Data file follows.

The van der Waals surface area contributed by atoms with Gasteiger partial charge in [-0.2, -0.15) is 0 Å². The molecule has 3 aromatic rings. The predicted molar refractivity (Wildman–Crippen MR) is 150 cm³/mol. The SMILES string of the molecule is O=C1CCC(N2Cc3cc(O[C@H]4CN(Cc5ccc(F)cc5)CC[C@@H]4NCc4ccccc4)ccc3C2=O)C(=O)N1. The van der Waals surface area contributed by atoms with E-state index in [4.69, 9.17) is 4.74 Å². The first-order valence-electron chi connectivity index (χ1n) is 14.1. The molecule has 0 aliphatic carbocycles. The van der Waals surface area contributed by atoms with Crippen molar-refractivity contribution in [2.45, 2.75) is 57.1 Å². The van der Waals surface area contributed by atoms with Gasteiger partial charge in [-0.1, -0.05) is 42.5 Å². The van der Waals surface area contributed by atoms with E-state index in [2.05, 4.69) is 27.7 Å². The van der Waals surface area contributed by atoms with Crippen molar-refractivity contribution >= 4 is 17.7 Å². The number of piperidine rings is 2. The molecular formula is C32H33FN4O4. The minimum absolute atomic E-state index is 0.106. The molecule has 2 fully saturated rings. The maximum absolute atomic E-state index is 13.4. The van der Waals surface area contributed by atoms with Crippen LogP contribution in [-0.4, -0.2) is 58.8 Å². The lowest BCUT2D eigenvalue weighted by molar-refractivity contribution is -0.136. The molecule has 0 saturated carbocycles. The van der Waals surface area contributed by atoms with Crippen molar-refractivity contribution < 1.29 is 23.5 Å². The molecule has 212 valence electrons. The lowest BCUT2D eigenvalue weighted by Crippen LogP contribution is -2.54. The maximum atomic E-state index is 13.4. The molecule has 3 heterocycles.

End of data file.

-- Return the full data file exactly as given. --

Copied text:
The van der Waals surface area contributed by atoms with Gasteiger partial charge in [-0.2, -0.15) is 0 Å². The molecule has 3 aromatic rings. The predicted molar refractivity (Wildman–Crippen MR) is 150 cm³/mol. The SMILES string of the molecule is O=C1CCC(N2Cc3cc(O[C@H]4CN(Cc5ccc(F)cc5)CC[C@@H]4NCc4ccccc4)ccc3C2=O)C(=O)N1. The van der Waals surface area contributed by atoms with E-state index in [4.69, 9.17) is 4.74 Å². The first-order valence-electron chi connectivity index (χ1n) is 14.1. The molecule has 0 aliphatic carbocycles. The van der Waals surface area contributed by atoms with Crippen molar-refractivity contribution in [2.45, 2.75) is 57.1 Å². The van der Waals surface area contributed by atoms with Gasteiger partial charge in [-0.1, -0.05) is 42.5 Å². The van der Waals surface area contributed by atoms with E-state index in [2.05, 4.69) is 27.7 Å². The van der Waals surface area contributed by atoms with Crippen molar-refractivity contribution >= 4 is 17.7 Å². The number of piperidine rings is 2. The molecular formula is C32H33FN4O4. The minimum absolute atomic E-state index is 0.106. The molecule has 2 fully saturated rings. The maximum absolute atomic E-state index is 13.4. The van der Waals surface area contributed by atoms with Crippen LogP contribution in [-0.4, -0.2) is 58.8 Å². The lowest BCUT2D eigenvalue weighted by molar-refractivity contribution is -0.136. The molecule has 0 saturated carbocycles. The van der Waals surface area contributed by atoms with Crippen molar-refractivity contribution < 1.29 is 23.5 Å². The molecule has 212 valence electrons. The lowest BCUT2D eigenvalue weighted by Crippen LogP contribution is -2.54. The maximum atomic E-state index is 13.4. The molecule has 3 heterocycles.